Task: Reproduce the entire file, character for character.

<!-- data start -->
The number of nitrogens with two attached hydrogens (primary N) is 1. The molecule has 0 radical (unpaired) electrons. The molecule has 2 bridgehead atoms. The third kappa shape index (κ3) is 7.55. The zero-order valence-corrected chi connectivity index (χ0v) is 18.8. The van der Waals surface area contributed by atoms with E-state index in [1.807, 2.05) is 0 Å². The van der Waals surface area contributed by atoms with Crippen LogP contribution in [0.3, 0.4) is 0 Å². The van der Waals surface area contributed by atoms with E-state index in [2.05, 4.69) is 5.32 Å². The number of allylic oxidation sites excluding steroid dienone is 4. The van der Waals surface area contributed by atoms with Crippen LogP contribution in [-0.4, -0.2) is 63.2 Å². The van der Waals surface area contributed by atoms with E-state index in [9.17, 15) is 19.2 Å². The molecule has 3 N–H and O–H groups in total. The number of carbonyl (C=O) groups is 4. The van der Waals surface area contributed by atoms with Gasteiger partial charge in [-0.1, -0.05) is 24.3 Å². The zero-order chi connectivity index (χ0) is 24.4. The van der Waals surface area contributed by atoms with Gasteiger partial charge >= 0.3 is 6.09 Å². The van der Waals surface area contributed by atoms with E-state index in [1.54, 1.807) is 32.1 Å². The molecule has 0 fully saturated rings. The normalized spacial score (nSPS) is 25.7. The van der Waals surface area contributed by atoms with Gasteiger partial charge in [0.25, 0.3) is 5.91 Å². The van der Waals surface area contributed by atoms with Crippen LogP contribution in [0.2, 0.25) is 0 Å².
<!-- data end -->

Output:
The number of nitrogens with two attached hydrogens (primary N) is 1. The molecule has 0 radical (unpaired) electrons. The molecule has 2 bridgehead atoms. The third kappa shape index (κ3) is 7.55. The zero-order valence-corrected chi connectivity index (χ0v) is 18.8. The van der Waals surface area contributed by atoms with E-state index in [1.807, 2.05) is 0 Å². The van der Waals surface area contributed by atoms with Crippen LogP contribution in [0.3, 0.4) is 0 Å². The van der Waals surface area contributed by atoms with E-state index in [2.05, 4.69) is 5.32 Å². The number of allylic oxidation sites excluding steroid dienone is 4. The van der Waals surface area contributed by atoms with Crippen LogP contribution in [-0.4, -0.2) is 63.2 Å². The van der Waals surface area contributed by atoms with E-state index in [9.17, 15) is 19.2 Å². The molecule has 3 N–H and O–H groups in total. The number of carbonyl (C=O) groups is 4. The van der Waals surface area contributed by atoms with Gasteiger partial charge in [-0.1, -0.05) is 24.3 Å². The zero-order chi connectivity index (χ0) is 24.4. The van der Waals surface area contributed by atoms with Gasteiger partial charge >= 0.3 is 6.09 Å². The van der Waals surface area contributed by atoms with E-state index in [1.54, 1.807) is 32.1 Å². The molecule has 0 fully saturated rings. The normalized spacial score (nSPS) is 25.7. The van der Waals surface area contributed by atoms with Gasteiger partial charge in [0.25, 0.3) is 5.91 Å². The van der Waals surface area contributed by atoms with Crippen LogP contribution in [0.2, 0.25) is 0 Å².